Telephone Interview Summary
Application Serial No. 09/947,801
For: DISTRIBUTED COMPUTING SYSTEM
Examiner: Chirag R. Patel Art Unit: 2141
In re Application of Jed Margolin
3570 Pleasant Echo Dr.
San Jose, CA 95148-1916
Telephone Interview Date: 8/25/2005
Participants: SPE Rupal Dharia,
Examiner Chirag R. Patel,
Primary Examiner Frantz Jean, Group 2151,
pro se Applicant Jed Margolin
Mail Stop AF
Commissioner for Patents
P.O. Box 1450
Alexandria, VA 22313-1450
The following Interview Summary is submitted
as required by Rule 713.04 Substance of Interview Must Be Made of
Record [R-2] - 700 Examination of Applications paragraph (b).
Telephone Interview with SPE Rupal
Examiner Chirag R. Patel, and
Primary Examiner Frantz Jean
The main issues to be discussed were:
1. What is a Subscriber?
2. Whether my Home Network Server 101 is the same as Ellis’ Network Server NS2.
What Is a Subscriber
I explained that my application clearly shows that a Subscriber is a person, nominally the owner of the Home Network Server, and that common usage of the term Subscriber indicates that a Subscriber is a person. I read from the dictionary definitions of Subscribe as provided in my Informal AF Response July 25, 2005 which is incorporated in my Summary of Telephone Interview Date: 8/5/2005 and which is listed in the File Wrapper as 8/12/2005 Miscellaneous Incoming Letter.
SPE Dharia insisted that a Subscriber can be a device such as a computer, and claims that his computer regularly subscribes to different newsletters. I asked if his computer did this on its own or if he had instructed it to do this but I did not get an answer.
That brought up the subject of defining other words, such as home. SPE Dharia asserts that his office at the Patent Office is his home even though he owns a house.
I explained that when words can be defined
as being anything the user wishes, then words have no meaning at all.
Whether my Home Network Server 101 is the same as Ellis’ Network Server NS2
I pointed out that in Ellis Figure 1, Meter M5 is located between PC1 and Network Server NS2 and that in Ellis Figure 2 Meter M7 is located between PC1 and Network Server NS2.
I explained that, according to Ellis, it is the computing resources of PC1 that are used for distributed computing for which Ellis receives payment of one kind or another. Network Server NS2 is part of the ISP’s equipment and is therefore not a Home Network Server 101 as taught in my application.
I asked SPE Dharia several times which device’s computing resources were used in Ellis for distributed computing for which Ellis received payment of one kind or another. SPE Dharia consistently gave evasive answers and finally announced he had already answered my question. I asked SPE Dharia why Ellis would put a meter for measuring the flow of network resources between PC1 and Server NS2 if NS2 was Ellis’ own server. SPE Dharia said, “I don’t know.”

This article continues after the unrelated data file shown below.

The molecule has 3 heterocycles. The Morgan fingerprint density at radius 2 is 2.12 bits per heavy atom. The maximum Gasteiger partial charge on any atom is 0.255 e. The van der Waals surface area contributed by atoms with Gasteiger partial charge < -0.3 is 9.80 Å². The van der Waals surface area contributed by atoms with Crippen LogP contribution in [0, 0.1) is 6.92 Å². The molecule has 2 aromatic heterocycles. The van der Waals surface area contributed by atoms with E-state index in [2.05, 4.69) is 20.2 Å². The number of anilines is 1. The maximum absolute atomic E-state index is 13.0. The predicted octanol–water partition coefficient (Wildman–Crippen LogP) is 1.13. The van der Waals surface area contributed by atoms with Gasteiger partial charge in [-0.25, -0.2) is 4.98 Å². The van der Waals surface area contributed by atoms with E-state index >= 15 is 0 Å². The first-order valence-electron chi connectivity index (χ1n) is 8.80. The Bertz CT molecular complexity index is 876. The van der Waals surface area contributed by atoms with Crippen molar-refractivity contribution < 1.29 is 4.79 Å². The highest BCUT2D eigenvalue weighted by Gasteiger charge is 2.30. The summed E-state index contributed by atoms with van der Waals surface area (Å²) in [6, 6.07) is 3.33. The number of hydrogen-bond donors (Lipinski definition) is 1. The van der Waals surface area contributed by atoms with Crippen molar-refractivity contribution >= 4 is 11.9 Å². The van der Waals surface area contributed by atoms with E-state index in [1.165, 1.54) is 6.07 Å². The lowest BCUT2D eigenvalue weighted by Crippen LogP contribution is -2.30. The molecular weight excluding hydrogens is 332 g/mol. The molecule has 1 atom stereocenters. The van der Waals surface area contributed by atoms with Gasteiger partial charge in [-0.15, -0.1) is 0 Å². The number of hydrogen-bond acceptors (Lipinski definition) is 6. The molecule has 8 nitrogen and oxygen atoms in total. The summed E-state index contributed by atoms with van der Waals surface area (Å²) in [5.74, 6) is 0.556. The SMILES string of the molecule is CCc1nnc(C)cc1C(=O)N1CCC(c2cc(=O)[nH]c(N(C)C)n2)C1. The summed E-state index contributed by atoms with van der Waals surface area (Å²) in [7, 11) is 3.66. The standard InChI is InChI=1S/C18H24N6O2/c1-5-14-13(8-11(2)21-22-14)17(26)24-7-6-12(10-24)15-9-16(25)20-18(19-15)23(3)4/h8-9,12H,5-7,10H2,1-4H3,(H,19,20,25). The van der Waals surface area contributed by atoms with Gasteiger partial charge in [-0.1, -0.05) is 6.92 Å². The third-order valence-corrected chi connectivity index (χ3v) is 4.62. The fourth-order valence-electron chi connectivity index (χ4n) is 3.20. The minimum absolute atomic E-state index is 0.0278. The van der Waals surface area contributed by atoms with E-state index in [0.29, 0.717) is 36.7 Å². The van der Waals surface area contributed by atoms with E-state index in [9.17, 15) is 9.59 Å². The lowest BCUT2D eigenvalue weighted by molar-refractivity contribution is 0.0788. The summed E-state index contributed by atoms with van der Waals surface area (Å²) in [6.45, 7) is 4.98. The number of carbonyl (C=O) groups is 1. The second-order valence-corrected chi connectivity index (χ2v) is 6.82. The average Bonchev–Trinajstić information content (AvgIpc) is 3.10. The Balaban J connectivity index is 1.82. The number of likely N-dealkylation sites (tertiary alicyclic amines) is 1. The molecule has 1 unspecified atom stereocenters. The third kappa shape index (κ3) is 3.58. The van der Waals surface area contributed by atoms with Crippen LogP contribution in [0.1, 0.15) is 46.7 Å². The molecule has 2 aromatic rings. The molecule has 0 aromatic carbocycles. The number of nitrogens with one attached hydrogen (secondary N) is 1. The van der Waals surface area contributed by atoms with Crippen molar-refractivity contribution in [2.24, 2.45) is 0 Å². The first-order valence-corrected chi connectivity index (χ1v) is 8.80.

If Ellis’ Network Server NS2 were the same as my Home Network Server 101, then Ellis’s financial arrangement would be with himself. If Ellis’ Network Server NS2 was part of the ISP equipment, then Ellis would have persuaded the ISP to pay him for using their own equipment. Either interpretation would render Ellis’ patent invalid.
I also pointed out that Ellis’ specification can be interpreted as including Distributed Computing using organic computers.
1. The human brain is frequently considered an organic computer.
2. The three Examiners participating in this Interview were working together on a task.
3. They are paid for performing that task.
4. They were using their knowledge and experience to determine the validity of the information being discussed (Ellis’ Firewall).
Therefore, they were infringing Ellis’ patent.
SPE Dharia agreed!
I informed him that such human activities had been going on for quite some time, long before Ellis filed his Application, and therefore constituted prior art to invalidate Ellis’s patent.
However, since issued patents are presumed to be valid, such an interpretation is not permissible, along with the other overly broad interpretations he had given to Ellis.
SPE Jean brought up the subject of my Claims, but since SPE Dharia insisted that my Home Network Server was the same as Ellis’ Network Server NS2 there was obviously no point in discussing the claims.
Examiner Patel was silent except for the
beginning (“Hello”) and the end (“Bye”) of the Interview.
Since SPE Dharia insists on defining all words as he sees fit no agreement on any issue was reached nor was any agreement possible because a home network server in a subscriber’s home may comprise:
said SPE Dharia (an organic computer);whereas when said SPE Dharia is not reading said newsletters he is infringing on the Ellis patent by:
a PC (a subscriber) that selects at its own discretion newsletters for said SPE Dharia to read;
SPE Dharia’s office at the Patent Office (which he considers his home);
conferring with colleagues on cases (distributed computing);
deciding on the relevance of the information being discussed (firewall); and
getting paid for it (financial arrangement).
While it is commendable for a Boss to support an employee even when he has made a mistake, this is ridiculous.
pro se inventor
August 25, 2005
3570 Pleasant Echo Dr.
San Jose, CA 95148-1916
I hereby certify that this correspondence
is being faxed to the Central Fax Number
Date: August 25, 2005